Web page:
This post appeared originally in our sysadvent series and has been moved here following the discontinuation of the sysadvent microsite
The Raspberry Pi units are small and don’t use much power. If you have one or two to spare, why not use them to explore the sweet smell of honeypots?
Ye who enter here
First of all, a warning: Even though honeypot software is usually isolated from the underlying operating system, bugs do exist and accidents can happen. You should not run any other services on a system hosting honeypot software.
I would not recommend running an unattended honeypot in a shared network environment. Even low-end routers now have some kind of DMZ option that might be used for such activities, but the better option is using a dedicated IP network with strict firewall control and bandwidth limiting.
A honeypot and its environment should always be considered compromised. Files and scripts downloaded to the honeypot are potentially dangerous and should not be run elsewhere. And if you get tired of watching kiddies try to hack your system, wipe it thoroughly and do a full reinstall before using it for something else.
One of my honeypot labs consists of two Raspberry Pi units. One handles SSH and Telnet connections, while the other handles HTTP, SMTP, POP3, and IRC. As explained below, they can also communicate between themselves when necessary.
In this lab, both Raspberry Pi nodes also run their own caching DNS server and NTP server. Both are monitored by an IDS - which is kept rather busy - and all inbound and outbound network traffic is saved (full packet capture) if further analysis should be required.
The SSH/telnet honeypot runs Cowrie, a very nice honeypot software based on Kippo. Cowrie imitates SSH and telnet servers and will accept login attempts based on a configurable user/password list. After a successful login, the intruder will find himself in a fully virtualized file system with most commands and binaries available. Every action is logged, and if an intruder downloads root kits or other tools for further exploits, a copy of every downloaded file is stored outside the virtualized environment for analysis.
Cowrie can be configured for logging directly to certain databases, Splunk, Elasticsearch, as well as regular log files in plain text and JSON. There’s also an option for submitting downloaded files to VirusTotal for analysis.
The other honeypot node runs InetSim, a piece of honeypot software that simulates multiple services, both plain text and encrypted (SSL/TLS). Almost every server parameter announced to intruders or other nosy visitors can be configured. Not that any script kiddies of today would react to an IIS server running on an AIX/370 mainframe anyways.
When queried for HTTP requests, InetSim will happily serve whatever content you have preconfigured based on MIME type, or the defaults if you haven’t. HTTP submissions using POST will be stored in individual files. For instance, with the recent Mirai botnet, analyzing the postdata files has been useful for identifying the continuously changing servers the exploit downloads stage 2 malware from.
InetSim’s SMTP process can be configured as an authenticated mail relay. It will accept and log submitted email, but will obviously never send it. In addition to gathering credentials the intruders will use for gaining access, InetSim will store the content of every mail submitted to this fake mail server for delivery. Since the mail submitted through this honeypot is close to 100% spam, except for a sporadic mail for reporting the finding of an exploitable relay, a separate scheduled task will automatically feed this mail to Pyzor for improving its spam database. Currently this honeypot submits between 5 000 and 20 000 mail messages per day for training.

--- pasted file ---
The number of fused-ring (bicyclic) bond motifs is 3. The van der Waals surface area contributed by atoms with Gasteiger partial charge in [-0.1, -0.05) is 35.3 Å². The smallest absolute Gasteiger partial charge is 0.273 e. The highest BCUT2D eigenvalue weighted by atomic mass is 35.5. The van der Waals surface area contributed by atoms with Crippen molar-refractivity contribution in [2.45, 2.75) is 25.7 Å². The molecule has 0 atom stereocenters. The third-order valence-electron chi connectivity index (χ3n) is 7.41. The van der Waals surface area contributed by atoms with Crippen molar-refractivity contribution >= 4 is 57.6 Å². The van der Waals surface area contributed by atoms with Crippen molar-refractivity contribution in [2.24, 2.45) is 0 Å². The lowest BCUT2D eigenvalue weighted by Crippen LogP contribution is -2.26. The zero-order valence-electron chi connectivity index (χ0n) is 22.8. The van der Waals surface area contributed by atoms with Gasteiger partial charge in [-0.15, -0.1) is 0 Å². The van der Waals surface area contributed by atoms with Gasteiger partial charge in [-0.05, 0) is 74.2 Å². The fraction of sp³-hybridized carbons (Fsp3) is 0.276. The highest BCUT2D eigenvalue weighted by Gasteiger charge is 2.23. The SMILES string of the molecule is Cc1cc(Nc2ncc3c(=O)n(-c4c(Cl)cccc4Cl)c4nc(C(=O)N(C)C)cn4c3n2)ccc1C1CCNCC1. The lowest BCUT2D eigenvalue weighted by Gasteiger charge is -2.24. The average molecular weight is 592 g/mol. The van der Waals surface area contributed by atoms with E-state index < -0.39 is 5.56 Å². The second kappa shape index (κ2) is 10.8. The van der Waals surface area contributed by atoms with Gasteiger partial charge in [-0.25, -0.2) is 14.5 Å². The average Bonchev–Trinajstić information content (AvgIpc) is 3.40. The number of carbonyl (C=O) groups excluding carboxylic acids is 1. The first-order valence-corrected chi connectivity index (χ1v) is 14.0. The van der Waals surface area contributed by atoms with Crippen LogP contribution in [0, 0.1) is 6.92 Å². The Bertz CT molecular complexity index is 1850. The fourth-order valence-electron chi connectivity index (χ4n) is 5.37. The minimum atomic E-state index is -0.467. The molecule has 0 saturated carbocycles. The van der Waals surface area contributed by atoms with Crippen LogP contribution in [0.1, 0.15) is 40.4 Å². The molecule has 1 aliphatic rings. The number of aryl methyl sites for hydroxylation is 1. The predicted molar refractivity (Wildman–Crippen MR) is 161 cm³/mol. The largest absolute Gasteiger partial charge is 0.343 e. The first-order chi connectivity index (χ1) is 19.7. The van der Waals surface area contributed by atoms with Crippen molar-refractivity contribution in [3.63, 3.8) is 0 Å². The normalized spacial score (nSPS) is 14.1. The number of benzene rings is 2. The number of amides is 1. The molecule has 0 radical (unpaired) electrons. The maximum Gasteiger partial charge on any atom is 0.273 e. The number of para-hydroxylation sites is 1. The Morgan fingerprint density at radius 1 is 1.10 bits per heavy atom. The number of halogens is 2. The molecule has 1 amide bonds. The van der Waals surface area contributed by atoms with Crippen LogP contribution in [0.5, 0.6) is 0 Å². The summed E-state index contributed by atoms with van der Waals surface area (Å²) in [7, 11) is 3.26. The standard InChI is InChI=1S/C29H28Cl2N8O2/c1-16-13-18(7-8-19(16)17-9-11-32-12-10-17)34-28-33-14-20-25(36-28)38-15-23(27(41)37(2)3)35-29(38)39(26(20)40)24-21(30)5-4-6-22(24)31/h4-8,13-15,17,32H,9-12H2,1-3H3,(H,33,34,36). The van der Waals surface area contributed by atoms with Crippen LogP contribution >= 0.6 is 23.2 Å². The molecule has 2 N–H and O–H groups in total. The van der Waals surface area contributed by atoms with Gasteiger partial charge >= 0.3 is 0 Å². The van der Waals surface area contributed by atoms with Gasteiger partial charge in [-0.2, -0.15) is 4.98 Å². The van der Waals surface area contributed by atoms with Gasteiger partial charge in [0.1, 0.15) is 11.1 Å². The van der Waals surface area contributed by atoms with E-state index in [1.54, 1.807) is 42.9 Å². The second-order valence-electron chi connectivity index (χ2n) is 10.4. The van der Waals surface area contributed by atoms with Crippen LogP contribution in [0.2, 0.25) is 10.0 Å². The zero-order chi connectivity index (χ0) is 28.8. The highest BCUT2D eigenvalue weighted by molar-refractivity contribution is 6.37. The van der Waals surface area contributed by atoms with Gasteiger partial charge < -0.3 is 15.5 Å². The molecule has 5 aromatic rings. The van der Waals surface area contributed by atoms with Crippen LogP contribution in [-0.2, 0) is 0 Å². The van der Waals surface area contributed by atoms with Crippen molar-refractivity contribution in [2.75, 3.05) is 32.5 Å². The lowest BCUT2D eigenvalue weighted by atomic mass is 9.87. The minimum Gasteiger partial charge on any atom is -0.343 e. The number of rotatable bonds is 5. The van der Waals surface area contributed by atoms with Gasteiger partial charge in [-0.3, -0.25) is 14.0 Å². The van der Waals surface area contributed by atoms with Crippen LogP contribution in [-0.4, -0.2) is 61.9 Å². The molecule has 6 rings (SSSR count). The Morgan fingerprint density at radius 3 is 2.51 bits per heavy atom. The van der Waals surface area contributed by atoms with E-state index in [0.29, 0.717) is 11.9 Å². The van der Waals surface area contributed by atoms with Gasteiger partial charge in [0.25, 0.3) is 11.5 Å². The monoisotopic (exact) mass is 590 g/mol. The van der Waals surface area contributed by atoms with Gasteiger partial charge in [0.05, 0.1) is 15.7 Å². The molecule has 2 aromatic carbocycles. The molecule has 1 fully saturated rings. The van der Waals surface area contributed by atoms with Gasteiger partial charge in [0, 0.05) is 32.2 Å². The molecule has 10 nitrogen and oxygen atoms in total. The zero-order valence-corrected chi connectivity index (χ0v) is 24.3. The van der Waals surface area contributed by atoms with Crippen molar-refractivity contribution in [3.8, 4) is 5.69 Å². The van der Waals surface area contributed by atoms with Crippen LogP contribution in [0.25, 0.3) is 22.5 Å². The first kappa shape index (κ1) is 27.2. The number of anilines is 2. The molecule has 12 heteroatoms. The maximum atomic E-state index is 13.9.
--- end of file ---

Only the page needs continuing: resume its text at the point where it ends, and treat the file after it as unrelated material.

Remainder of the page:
Since quite a lot of those gaining SSH access to the Cowrie honeypot try to use it as a bouncer for sending spam or submitting link spam or forum spam, Cowrie very conveniently provides redirection for outbound requests. Outbound connections are by default not allowed and will (to the attacker) look like they time out, but redirecting will allow the specified ports to reach a configured target. For every fake service running on the InetSim honeypot, outbound connections from Cowrie will end up there instead. This way, both spammers using SMTP directly and using SMTP over SSH tunnels will reach the InetSim honeypot. In Cowrie, redirection is configured like this (in this case for port 25):
forward_redirect_25 = inetsim-honeypot:25
The fun parts
Running a honeypot provides insight and knowledge about current attacks, botnets, rootkits, trojans and other tools. With properly configured logging they provide a continuous stream of useful information, like which username/password combinations are attempted more often, which URLs or IP addresses they download rootkits from, and by using GeoIP information a map will easily expose where your intruders are coming from.
Cowrie also provides a tool for replaying a logged-in session, showing exactly what happened during the intrusion. With botnets and scripts these will usually be quite predictable, but now and again a real human makes an attempt…
Do you spend days or weeks setting up your development environment just the way you like it when you get a new computer? Is your home directory a mess of dotfiles and metadata that you’re reluctant to clean up just in case they do something useful? Do you avoid trying new versions of software because of the effort to roll back software and settings if the new version doesn’t work?
Take control over your local development environment with containerization and Dev-Env-as-Code!... [continue reading]